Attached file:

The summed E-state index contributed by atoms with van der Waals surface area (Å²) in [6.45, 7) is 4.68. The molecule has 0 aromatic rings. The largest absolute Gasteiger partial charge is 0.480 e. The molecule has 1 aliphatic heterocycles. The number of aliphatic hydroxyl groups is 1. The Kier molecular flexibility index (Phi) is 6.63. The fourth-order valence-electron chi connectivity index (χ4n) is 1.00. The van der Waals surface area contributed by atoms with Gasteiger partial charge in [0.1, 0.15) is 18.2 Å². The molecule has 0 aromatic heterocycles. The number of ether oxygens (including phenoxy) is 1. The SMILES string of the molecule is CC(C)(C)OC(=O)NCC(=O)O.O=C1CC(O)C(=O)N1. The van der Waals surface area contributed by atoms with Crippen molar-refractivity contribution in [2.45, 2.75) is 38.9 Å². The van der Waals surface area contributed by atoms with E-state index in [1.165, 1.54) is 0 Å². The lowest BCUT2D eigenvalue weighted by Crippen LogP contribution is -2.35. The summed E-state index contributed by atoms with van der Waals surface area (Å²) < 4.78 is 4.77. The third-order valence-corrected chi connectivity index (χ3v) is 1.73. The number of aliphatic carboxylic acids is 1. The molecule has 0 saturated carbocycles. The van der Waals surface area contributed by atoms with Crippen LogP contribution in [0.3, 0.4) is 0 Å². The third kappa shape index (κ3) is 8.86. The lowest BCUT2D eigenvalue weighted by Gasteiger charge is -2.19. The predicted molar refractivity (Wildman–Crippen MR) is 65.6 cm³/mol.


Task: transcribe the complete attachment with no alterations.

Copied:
The summed E-state index contributed by atoms with van der Waals surface area (Å²) in [6.45, 7) is 4.68. The molecule has 0 aromatic rings. The largest absolute Gasteiger partial charge is 0.480 e. The molecule has 1 aliphatic heterocycles. The number of aliphatic hydroxyl groups is 1. The Kier molecular flexibility index (Phi) is 6.63. The fourth-order valence-electron chi connectivity index (χ4n) is 1.00. The van der Waals surface area contributed by atoms with Gasteiger partial charge in [0.1, 0.15) is 18.2 Å². The molecule has 0 aromatic heterocycles. The number of ether oxygens (including phenoxy) is 1. The SMILES string of the molecule is CC(C)(C)OC(=O)NCC(=O)O.O=C1CC(O)C(=O)N1. The van der Waals surface area contributed by atoms with Crippen molar-refractivity contribution in [2.45, 2.75) is 38.9 Å². The van der Waals surface area contributed by atoms with E-state index in [1.165, 1.54) is 0 Å². The lowest BCUT2D eigenvalue weighted by Crippen LogP contribution is -2.35. The summed E-state index contributed by atoms with van der Waals surface area (Å²) < 4.78 is 4.77. The third-order valence-corrected chi connectivity index (χ3v) is 1.73. The number of aliphatic carboxylic acids is 1. The molecule has 0 saturated carbocycles. The van der Waals surface area contributed by atoms with Crippen LogP contribution in [0.3, 0.4) is 0 Å². The third kappa shape index (κ3) is 8.86. The lowest BCUT2D eigenvalue weighted by Gasteiger charge is -2.19. The predicted molar refractivity (Wildman–Crippen MR) is 65.6 cm³/mol.